# Flat surface to curved surface

• I
• anilswipe
anilswipe
Hello everybody,

Suppose I take a paper of say surface area A.

Then I would somehow (Do what it takes to do it; cut, fold whatever but no overlapping.) make an ideally and theoretically, biggest possible, perfect sphere out of it. Let's say the surface area of this sphere is A'.

Now how much is the difference between the surface area of the two?

Is there a general formula to find this?

In lay man's terms:
Suppose I take a plane paper and convert it into a sphere without overlapping, how much paper will be leftover? What is the generalized mathematical formula, if there is one, to find the difference between the surface areas of the two?

Thank you.

PS: Though I have chosen the suffix 'Intermediate', (assuming, possibly wrongly, that there may not be High school grade answers to this) I would gladly invite Basic High school grade answers if possible, to keep things simpler and I would invite higher grade answers, if absolutely necessary.

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You can't make a sphere from a flat piece of paper. For the same reason you can't flatten out a spherical surface.

That said, if you cut the paper up into small very pieces and stuck them all together, you could get an approximate sphere of the same total area.

PeroK said:
That said, if you cut the paper up into small very pieces and stuck them all together, you could get an approximate sphere of the same total area.
I get it, but I suppose , that is not what I want to do and which also means that I have not been able to put my thought across. I apologize for that and would edit the post to that effect. Thanks for the reply.

OK. One more step into the topic.

Assuming the spere is perfect and made of 100 % of the original piece paper. It will have its radium, and its calculated surface area. On the other hand, the paper has its area before being turned into a sphere.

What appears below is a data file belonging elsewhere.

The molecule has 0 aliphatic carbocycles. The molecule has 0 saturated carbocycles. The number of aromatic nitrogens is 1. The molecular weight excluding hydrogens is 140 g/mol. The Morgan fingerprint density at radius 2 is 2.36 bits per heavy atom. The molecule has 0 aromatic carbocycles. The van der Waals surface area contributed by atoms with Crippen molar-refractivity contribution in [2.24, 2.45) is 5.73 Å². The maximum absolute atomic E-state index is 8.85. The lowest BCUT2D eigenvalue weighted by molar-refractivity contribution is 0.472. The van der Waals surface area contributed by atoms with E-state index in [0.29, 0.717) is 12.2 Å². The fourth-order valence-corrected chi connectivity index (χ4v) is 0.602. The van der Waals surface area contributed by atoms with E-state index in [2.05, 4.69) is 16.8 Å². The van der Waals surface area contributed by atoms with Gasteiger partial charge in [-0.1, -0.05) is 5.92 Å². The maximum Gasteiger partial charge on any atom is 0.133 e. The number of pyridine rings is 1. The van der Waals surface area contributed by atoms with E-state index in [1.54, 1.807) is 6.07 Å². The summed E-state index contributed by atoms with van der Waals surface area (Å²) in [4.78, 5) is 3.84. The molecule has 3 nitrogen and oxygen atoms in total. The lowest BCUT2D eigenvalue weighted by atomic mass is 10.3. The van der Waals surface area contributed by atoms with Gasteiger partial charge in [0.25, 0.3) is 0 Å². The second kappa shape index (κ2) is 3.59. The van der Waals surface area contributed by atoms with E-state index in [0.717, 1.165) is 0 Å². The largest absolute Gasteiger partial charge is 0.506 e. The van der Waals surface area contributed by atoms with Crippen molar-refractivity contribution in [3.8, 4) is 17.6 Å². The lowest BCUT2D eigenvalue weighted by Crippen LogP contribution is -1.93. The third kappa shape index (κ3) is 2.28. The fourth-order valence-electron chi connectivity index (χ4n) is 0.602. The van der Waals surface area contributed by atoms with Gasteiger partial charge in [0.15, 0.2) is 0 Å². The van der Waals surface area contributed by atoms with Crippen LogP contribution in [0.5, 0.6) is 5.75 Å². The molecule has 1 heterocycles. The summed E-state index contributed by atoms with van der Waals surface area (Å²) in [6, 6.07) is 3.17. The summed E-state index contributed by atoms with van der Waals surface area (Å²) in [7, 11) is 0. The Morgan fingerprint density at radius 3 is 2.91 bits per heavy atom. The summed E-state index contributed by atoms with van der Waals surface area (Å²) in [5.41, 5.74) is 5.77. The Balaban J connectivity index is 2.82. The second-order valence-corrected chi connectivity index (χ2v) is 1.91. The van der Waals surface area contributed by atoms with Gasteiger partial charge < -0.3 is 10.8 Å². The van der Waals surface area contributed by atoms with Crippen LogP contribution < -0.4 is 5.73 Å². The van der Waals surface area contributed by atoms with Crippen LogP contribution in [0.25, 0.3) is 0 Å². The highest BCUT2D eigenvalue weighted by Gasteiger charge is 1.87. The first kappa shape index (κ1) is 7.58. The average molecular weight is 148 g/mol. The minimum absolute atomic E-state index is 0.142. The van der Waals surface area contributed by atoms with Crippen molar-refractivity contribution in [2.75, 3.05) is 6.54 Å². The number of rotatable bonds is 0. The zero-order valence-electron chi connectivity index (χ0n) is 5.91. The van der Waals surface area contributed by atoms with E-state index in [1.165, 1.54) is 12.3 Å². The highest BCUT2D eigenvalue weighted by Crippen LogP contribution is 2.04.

Will the calculated spheric area equal to the original area of the plane paper?

Gang said:
OK. One more step into the topic.

Assuming the spere is perfect and made of 100 % of the original piece paper. It will have its radium, and its calculated surface area. On the other hand, the paper has its area before being turned into a sphere.

Will the calculated spheric area equal to the original area of the plane paper?
Are you trying to ask whether something like the Banach-Tarski paradox might apply?

In the Banach-Tarski paradox, one shreds a solid (3 dimensional) sphere into a finite collection of subsets and the re-assembles the subsets into two spheres, each equal in volume to the original.

Importantly, the subsets are sufficiently "weird" so that they are not Lebesgue-measurable. So one cannot argue that the measure of the union is necessarily equal to the sum of the measures.

Obviously we are talking about two dimensions here and Banach-Tarski works in three. And we have the niggling problem that we have flat sets that we are trying to plop onto a spherical surface. So the problem is not even well defined to start with. (How can you require an area-preserving flat to spherical mapping function without having a shape with a measurable area).

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